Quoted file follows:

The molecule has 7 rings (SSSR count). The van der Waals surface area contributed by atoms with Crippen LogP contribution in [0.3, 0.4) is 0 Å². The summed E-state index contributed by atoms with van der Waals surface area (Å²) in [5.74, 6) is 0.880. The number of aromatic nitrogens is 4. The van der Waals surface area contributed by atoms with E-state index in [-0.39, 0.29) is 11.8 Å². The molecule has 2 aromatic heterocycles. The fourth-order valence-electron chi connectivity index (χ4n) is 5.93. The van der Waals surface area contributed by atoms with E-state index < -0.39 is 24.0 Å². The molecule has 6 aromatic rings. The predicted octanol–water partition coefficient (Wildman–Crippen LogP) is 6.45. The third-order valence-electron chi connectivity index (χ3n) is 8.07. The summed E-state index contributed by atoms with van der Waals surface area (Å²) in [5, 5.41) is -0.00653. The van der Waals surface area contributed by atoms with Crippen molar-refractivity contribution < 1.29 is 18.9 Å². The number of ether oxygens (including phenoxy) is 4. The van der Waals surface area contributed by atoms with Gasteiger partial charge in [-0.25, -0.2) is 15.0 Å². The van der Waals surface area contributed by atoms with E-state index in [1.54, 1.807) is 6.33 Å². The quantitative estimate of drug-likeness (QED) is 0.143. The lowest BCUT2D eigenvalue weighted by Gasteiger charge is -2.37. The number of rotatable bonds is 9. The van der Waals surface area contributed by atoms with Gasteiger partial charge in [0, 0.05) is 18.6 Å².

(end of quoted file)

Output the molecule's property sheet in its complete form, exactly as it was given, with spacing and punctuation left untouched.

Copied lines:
The molecule has 7 rings (SSSR count). The van der Waals surface area contributed by atoms with Crippen LogP contribution in [0.3, 0.4) is 0 Å². The summed E-state index contributed by atoms with van der Waals surface area (Å²) in [5.74, 6) is 0.880. The number of aromatic nitrogens is 4. The van der Waals surface area contributed by atoms with E-state index in [-0.39, 0.29) is 11.8 Å². The molecule has 2 aromatic heterocycles. The fourth-order valence-electron chi connectivity index (χ4n) is 5.93. The van der Waals surface area contributed by atoms with E-state index < -0.39 is 24.0 Å². The molecule has 6 aromatic rings. The predicted octanol–water partition coefficient (Wildman–Crippen LogP) is 6.45. The third-order valence-electron chi connectivity index (χ3n) is 8.07. The summed E-state index contributed by atoms with van der Waals surface area (Å²) in [5, 5.41) is -0.00653. The van der Waals surface area contributed by atoms with Crippen molar-refractivity contribution < 1.29 is 18.9 Å². The number of ether oxygens (including phenoxy) is 4. The van der Waals surface area contributed by atoms with Gasteiger partial charge in [-0.25, -0.2) is 15.0 Å². The van der Waals surface area contributed by atoms with E-state index in [1.54, 1.807) is 6.33 Å². The quantitative estimate of drug-likeness (QED) is 0.143. The lowest BCUT2D eigenvalue weighted by Gasteiger charge is -2.37. The number of rotatable bonds is 9. The van der Waals surface area contributed by atoms with Gasteiger partial charge in [0, 0.05) is 18.6 Å².